This post describes a recent security addition to mobile phones. It has a superficial similarity to the trusted platform module (TPM). Because the TPM seems to cast doubt on anything "trusted" I will compare TrustZone and TPM.
TrustZone is a virtualization technology. The basic idea is that the processor can be switched between normal mode and secure mode. Because of the virtualization the normal mode is unaffected by the secure mode. The secure mode is based on the TrustZone. More technically, some peripherals and keys are only accessible from the secure mode.
The TPM did not use virtualization. There was no unaffected more. It became unclear whether the owner of the computer or the owner of the TPM keys was the real master of the computer.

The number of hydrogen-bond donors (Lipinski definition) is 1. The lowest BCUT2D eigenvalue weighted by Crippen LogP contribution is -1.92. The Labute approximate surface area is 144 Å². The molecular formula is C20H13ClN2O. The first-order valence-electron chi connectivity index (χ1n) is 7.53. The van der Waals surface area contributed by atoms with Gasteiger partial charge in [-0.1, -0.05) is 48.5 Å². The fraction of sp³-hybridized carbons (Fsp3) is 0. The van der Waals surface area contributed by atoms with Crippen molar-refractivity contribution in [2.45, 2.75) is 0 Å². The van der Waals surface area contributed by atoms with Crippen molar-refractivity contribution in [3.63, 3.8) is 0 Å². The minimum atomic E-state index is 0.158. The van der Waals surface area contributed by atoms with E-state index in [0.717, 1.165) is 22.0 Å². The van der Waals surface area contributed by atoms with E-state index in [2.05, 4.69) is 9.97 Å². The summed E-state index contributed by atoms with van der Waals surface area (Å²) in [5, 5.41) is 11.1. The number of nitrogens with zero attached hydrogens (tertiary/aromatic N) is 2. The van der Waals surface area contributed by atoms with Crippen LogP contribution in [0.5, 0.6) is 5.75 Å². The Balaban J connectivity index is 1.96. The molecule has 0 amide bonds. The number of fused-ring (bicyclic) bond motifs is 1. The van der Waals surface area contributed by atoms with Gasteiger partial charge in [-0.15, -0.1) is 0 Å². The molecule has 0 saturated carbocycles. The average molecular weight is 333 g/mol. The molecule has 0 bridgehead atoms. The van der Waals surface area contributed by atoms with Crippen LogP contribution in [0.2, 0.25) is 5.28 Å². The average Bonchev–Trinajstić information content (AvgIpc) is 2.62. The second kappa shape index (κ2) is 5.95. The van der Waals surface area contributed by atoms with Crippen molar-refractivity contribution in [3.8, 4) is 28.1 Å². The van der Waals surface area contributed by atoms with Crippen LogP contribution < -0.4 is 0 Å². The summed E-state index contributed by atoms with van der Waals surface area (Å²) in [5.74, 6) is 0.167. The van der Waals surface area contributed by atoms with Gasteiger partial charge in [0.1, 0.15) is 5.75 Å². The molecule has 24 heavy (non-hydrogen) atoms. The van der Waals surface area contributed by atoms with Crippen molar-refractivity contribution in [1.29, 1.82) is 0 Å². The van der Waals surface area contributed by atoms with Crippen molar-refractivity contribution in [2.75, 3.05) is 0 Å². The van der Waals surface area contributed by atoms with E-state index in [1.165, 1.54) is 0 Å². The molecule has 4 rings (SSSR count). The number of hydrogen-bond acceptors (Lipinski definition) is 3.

TrustZone can and will be used to implement a DRM system. However, it won't enforce anything in the normal world. Thus people who do not like to use DRM, can simply ignore it.
Still, there is a feature that will be useful to everyone: The secure mode can be used to protect PIN entry or display of sensitive information from malware. There is hope that such a technology might disrupt the creation of a criminal ecosystem on mobile phones before it gets out of control like it happened on PCs.
The secure mode is typically started from the normal mode, for example because the user wants to enter a PIN. The smart card standardization organization Global Platform intends to standardize this API under the name Trusted Execution Environment. That's the other T-word from the title.